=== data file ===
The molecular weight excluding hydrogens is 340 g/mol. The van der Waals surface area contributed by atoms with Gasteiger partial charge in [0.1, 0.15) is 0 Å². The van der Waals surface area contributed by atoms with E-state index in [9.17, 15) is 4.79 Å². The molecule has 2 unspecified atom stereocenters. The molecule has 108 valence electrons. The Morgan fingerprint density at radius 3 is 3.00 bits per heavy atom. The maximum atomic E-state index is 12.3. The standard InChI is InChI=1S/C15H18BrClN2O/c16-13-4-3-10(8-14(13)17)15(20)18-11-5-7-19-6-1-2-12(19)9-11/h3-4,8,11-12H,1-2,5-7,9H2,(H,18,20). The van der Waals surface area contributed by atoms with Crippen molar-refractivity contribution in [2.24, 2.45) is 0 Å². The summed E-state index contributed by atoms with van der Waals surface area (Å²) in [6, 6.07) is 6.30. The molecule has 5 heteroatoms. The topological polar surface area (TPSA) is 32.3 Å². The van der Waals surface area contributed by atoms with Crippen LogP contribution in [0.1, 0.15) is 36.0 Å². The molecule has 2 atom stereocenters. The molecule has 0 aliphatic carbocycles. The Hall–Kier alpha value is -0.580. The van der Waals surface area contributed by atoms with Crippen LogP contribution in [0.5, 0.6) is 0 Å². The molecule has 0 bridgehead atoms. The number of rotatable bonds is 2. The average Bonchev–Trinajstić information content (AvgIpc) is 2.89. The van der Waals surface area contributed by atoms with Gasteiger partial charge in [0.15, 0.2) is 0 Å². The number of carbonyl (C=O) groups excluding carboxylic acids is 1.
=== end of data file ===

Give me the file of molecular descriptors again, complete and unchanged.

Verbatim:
The molecular weight excluding hydrogens is 340 g/mol. The van der Waals surface area contributed by atoms with Gasteiger partial charge in [0.1, 0.15) is 0 Å². The van der Waals surface area contributed by atoms with E-state index in [9.17, 15) is 4.79 Å². The molecule has 2 unspecified atom stereocenters. The molecule has 108 valence electrons. The Morgan fingerprint density at radius 3 is 3.00 bits per heavy atom. The maximum atomic E-state index is 12.3. The standard InChI is InChI=1S/C15H18BrClN2O/c16-13-4-3-10(8-14(13)17)15(20)18-11-5-7-19-6-1-2-12(19)9-11/h3-4,8,11-12H,1-2,5-7,9H2,(H,18,20). The van der Waals surface area contributed by atoms with Crippen molar-refractivity contribution in [2.24, 2.45) is 0 Å². The summed E-state index contributed by atoms with van der Waals surface area (Å²) in [6, 6.07) is 6.30. The molecule has 5 heteroatoms. The topological polar surface area (TPSA) is 32.3 Å². The van der Waals surface area contributed by atoms with Crippen LogP contribution in [0.1, 0.15) is 36.0 Å². The molecule has 2 atom stereocenters. The molecule has 0 aliphatic carbocycles. The Hall–Kier alpha value is -0.580. The van der Waals surface area contributed by atoms with Crippen LogP contribution in [0.5, 0.6) is 0 Å². The molecule has 0 bridgehead atoms. The number of rotatable bonds is 2. The average Bonchev–Trinajstić information content (AvgIpc) is 2.89. The van der Waals surface area contributed by atoms with Gasteiger partial charge in [0.15, 0.2) is 0 Å². The number of carbonyl (C=O) groups excluding carboxylic acids is 1.